SCIENTISTS RECONSTRUCT A CRYSTAL’S 3D STRUCTURE FROM A SINGLE IMAGE
Written By: David J. Hill
When it comes to the nanoworld, a picture really is like a thousand words.
Thanks to a joint effort by European and Chinese scientists, a new microscopy methodconverts a 2D image of a nanoparticle into a 3D model with incredible precision. By extracting the quantum information embedded in a high-resolution electron microscope image, a 3D grid can be reconstructed by identifying the specific location of the individual atoms within the crystal.
It’s tantamount to taking a good look at the first row of soup cans on a shelf in the grocery store and knowing how many cans are sitting behind—without ever seeing any of them directly.
The method works by positioning a magnesium oxide crystal such that atoms line up on top of each other in columns. The electron wave from the microscope interacts with each atom in discrete ways as it passes through the column. By enhancing the signals and analyzing them according to mathematical models, subtle variations due to accumulated quantum effects can be resolved, allowing the atoms under the surface to be spatially mapped by depth.
“On its way through the crystal lattice, the electron wave of the microscope acts as a highly sensitive atom detector and is influenced by each individual atom. The key point is that it does actually make a difference whether the wave front encounters an atom at the beginning or at the end of its pathway through the crystal,” explained Professor Chunlin Jiain the release.
In addition to determining each atom’s location, the technique is sensitive enough to differentiate between the alternating magnesium and oxygen atoms within the crystal. It can even detect atoms from impurities.
“Acquiring three-dimensional information from a single two-dimensional image seems impossible at first glance,” said Jia. “Nevertheless, it is in fact possible; we don’t obtain a simple two-dimensional projection of the three-dimensional sample as the experiment follows quantum mechanical principles instead.”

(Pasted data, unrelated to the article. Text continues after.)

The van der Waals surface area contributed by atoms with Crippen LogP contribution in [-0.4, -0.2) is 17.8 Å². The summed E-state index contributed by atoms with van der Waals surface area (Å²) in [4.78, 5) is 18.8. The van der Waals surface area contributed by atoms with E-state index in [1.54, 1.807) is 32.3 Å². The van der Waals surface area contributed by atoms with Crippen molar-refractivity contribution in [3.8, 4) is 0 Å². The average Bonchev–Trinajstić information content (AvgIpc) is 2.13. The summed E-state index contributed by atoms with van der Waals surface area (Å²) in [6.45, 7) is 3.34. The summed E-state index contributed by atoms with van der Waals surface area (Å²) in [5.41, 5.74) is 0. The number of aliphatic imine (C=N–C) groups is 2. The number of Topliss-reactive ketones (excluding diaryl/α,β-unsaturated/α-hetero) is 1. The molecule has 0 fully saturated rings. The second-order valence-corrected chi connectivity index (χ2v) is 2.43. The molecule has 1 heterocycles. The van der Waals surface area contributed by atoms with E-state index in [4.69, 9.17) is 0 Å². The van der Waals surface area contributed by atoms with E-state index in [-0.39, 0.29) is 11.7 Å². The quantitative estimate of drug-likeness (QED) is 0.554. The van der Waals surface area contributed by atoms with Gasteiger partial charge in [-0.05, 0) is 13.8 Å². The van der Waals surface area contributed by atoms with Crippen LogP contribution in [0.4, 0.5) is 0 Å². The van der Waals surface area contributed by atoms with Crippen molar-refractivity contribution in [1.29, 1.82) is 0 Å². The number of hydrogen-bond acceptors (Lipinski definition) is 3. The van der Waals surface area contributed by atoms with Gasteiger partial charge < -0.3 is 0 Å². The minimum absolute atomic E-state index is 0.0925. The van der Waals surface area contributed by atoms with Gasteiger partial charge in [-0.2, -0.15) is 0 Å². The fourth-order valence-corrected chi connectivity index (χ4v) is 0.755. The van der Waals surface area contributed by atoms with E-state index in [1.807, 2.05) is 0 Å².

Achieving this same feat on the macroscale, that is producing a 3D model from a photograph, requires triangulation of multiple images. In fact, you can do this with the 123dapp app from Autodesk by taking 20 to 40 photos with your smartphone. But from a single photo? No dice.
It’s hoped that the technique will find utility in the study of radioactive samples that degrade easily under the conditions of electron microscopy. The new methodology, developed by scientists at Forschungszentrum Jülich in Germany and Xi’an Jiaotong University in China,was recently reported in Nature Materials.
The recent interest and progress in nanotechnology for applications in healthcare, for instance, demands precise structural control. This new technique could provide a relatively rapid means of scanning for structural integrity, at the very least to ensure quality control in a bulk manufacturing process, for example.
Additionally, because magnesium oxide is an electrical insulator and can be polarized in a high electrical field, it’s a candidate for nanoscale capacitors and possibly supercapacitors, which would further expand the arsenal of materials available for the growing world of nanotechnology.
[Image credits: Nature Publishing Group]
This entry was posted in Singularity and tagged 3D from 2D, 3D model, electron microscopy,nanoparticles, nanotechnology, supercapacitors.